It was hard to imagine the polite, well-scrubbed, attentive men in my class doing anything worse than running a stop sign, but from what I gathered about medium-security federal prisoners, I was likely to have bank robbers, kidnappers, and drug dealers in the room with me. There seemed to be an unwritten code that prevented me from asking the inmates about their offenses directly; indeed, one of the guards told me that some inmates hide their crimes from everyone, especially if what they did might provoke additional punishment from other inmates. So I didn’t ask, but I wondered. The Bureau of Prisons website could tell me the age, race, and release date of each man in my class, but nothing more. My student inmates often volunteered details of their lives and crimes, but it was they who controlled the release of that information.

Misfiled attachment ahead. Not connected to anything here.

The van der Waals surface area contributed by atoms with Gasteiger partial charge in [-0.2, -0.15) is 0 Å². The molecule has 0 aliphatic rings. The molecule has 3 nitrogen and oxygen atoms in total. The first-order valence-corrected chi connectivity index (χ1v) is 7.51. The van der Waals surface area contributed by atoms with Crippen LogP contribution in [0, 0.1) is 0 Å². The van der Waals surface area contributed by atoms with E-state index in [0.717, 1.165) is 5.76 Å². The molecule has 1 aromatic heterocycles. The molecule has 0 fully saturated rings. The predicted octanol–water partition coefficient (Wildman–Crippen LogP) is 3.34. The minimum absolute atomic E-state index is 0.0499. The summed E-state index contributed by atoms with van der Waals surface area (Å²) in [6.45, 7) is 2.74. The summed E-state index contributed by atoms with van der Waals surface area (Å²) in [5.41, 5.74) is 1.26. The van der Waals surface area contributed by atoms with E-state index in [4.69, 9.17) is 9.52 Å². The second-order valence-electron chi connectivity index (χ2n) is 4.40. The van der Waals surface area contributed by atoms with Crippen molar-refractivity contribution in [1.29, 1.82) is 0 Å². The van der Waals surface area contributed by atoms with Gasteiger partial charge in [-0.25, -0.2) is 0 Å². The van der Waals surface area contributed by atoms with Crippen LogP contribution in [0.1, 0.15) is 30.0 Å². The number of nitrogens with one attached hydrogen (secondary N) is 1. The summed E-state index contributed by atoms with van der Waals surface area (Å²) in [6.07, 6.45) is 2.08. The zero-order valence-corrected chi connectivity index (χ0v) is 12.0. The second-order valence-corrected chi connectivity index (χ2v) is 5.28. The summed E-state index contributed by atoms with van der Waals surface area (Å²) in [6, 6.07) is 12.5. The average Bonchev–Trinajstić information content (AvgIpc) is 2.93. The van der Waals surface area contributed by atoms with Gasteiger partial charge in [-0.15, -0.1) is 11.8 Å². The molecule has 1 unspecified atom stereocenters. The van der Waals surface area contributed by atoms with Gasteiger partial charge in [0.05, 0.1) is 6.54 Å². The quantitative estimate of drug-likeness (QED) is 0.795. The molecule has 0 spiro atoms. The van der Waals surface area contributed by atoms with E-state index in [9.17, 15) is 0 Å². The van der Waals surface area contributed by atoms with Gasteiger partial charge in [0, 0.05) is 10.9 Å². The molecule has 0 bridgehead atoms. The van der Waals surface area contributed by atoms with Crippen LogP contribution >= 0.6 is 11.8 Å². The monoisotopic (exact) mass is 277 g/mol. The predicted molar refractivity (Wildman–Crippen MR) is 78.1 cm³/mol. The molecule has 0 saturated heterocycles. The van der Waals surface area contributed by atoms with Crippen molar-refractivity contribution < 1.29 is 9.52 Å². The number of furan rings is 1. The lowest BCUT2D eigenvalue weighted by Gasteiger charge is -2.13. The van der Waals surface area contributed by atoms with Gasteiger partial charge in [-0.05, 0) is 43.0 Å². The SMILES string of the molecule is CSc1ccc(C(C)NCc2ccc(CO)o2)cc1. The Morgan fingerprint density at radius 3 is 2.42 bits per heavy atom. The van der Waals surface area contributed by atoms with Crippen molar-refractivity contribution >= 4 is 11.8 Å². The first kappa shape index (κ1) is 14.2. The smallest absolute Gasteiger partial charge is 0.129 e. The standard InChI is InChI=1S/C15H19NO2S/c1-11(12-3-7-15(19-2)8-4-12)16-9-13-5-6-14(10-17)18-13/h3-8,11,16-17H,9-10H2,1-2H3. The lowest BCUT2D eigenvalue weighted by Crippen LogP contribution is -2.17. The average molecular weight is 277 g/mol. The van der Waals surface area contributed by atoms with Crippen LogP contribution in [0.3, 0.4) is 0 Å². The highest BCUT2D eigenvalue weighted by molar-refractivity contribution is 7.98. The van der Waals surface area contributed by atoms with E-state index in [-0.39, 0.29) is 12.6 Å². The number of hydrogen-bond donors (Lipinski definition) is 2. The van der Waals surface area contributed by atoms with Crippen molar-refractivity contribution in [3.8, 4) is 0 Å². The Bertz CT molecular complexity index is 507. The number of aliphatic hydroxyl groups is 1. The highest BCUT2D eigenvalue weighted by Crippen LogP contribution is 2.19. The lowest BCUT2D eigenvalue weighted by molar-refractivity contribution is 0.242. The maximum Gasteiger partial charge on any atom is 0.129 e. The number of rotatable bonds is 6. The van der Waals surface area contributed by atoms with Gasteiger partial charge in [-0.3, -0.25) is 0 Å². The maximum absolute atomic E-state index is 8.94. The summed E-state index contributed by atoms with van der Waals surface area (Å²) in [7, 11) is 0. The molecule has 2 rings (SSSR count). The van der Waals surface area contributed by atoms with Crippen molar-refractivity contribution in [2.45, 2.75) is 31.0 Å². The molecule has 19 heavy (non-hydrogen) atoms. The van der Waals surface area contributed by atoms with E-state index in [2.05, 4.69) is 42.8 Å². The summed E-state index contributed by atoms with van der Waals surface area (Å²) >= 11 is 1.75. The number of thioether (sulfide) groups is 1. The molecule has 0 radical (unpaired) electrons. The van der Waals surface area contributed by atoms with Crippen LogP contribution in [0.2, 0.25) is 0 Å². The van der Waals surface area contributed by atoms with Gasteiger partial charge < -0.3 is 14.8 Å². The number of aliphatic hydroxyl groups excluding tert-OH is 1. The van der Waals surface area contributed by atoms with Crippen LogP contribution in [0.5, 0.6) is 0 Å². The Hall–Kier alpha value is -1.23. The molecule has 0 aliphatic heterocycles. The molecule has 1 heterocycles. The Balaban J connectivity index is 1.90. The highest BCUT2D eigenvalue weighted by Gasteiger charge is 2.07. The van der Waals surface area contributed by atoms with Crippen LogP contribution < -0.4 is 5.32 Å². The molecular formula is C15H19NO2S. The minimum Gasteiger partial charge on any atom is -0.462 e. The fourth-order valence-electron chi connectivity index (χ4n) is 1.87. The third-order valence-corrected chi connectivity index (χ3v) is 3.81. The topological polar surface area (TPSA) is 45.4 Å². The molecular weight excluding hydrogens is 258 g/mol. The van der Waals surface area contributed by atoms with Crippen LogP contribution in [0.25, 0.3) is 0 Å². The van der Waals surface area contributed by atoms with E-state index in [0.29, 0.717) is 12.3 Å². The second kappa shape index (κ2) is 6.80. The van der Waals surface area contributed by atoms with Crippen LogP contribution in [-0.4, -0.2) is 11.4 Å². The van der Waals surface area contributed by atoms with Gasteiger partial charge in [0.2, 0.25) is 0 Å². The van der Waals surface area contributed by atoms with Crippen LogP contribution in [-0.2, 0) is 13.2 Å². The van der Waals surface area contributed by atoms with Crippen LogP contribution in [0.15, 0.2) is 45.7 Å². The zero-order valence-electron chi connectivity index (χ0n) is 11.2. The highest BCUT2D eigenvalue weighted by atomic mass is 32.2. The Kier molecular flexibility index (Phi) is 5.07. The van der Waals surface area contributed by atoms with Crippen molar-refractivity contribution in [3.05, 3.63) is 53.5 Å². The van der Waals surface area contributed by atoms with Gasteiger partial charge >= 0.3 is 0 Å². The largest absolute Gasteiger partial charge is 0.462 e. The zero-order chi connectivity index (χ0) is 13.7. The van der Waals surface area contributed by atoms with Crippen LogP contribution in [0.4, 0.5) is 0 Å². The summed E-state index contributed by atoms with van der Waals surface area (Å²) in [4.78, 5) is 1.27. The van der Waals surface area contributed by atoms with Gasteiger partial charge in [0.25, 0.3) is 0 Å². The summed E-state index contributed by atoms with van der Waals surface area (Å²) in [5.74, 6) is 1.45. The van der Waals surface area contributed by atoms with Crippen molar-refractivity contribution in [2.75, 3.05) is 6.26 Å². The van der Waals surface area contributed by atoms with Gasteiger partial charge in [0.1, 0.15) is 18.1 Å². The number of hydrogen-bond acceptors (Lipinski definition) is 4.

Not so for me and my cancer. I had been able to conceal the effects of surgery; I was lucky enough to have escaped without a mastectomy. And I would finish the six weeks of daily radiation therapy with little more than a sunburn. But one oncology nurse told me that if I didn’t lose my hair to the Adriamycin and Cytoxan treatments, I’d be the first patient not to do so in her twenty years of nursing.
She was right, of course. After my second session of chemo, I could sense a strange sloughing off, my body shrinking away from itself. The first hair that started to fall was, interestingly, my pubic hair. When I shaved my legs and armpits, they didn’t grow back. The hair on my head grew dull at first, and then I was able to pluck out small fingerfuls of it neatly and easily. I kept pulling at it because I wanted to recognize the exact point of no return. When I reached that point, I planned to shave my head.